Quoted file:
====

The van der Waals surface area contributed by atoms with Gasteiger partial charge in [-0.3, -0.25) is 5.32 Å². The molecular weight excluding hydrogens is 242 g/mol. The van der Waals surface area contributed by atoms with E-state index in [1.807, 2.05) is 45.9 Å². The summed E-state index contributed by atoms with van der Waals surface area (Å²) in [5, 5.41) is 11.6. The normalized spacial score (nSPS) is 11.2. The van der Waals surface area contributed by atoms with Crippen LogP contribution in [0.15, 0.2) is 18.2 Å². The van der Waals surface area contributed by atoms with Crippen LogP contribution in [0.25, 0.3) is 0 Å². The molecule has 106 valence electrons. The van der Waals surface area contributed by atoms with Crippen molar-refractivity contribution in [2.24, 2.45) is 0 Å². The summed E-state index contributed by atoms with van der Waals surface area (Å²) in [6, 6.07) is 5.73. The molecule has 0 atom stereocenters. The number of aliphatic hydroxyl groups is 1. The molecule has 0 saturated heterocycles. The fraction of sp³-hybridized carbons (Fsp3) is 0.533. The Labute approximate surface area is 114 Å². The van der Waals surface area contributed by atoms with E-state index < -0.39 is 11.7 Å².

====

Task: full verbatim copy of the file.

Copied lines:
The van der Waals surface area contributed by atoms with Gasteiger partial charge in [-0.3, -0.25) is 5.32 Å². The molecular weight excluding hydrogens is 242 g/mol. The van der Waals surface area contributed by atoms with E-state index in [1.807, 2.05) is 45.9 Å². The summed E-state index contributed by atoms with van der Waals surface area (Å²) in [5, 5.41) is 11.6. The normalized spacial score (nSPS) is 11.2. The van der Waals surface area contributed by atoms with Crippen LogP contribution in [0.15, 0.2) is 18.2 Å². The van der Waals surface area contributed by atoms with Crippen LogP contribution in [0.25, 0.3) is 0 Å². The molecule has 106 valence electrons. The van der Waals surface area contributed by atoms with Crippen molar-refractivity contribution in [2.24, 2.45) is 0 Å². The summed E-state index contributed by atoms with van der Waals surface area (Å²) in [6, 6.07) is 5.73. The molecule has 0 atom stereocenters. The number of aliphatic hydroxyl groups is 1. The molecule has 0 saturated heterocycles. The fraction of sp³-hybridized carbons (Fsp3) is 0.533. The Labute approximate surface area is 114 Å². The van der Waals surface area contributed by atoms with E-state index < -0.39 is 11.7 Å².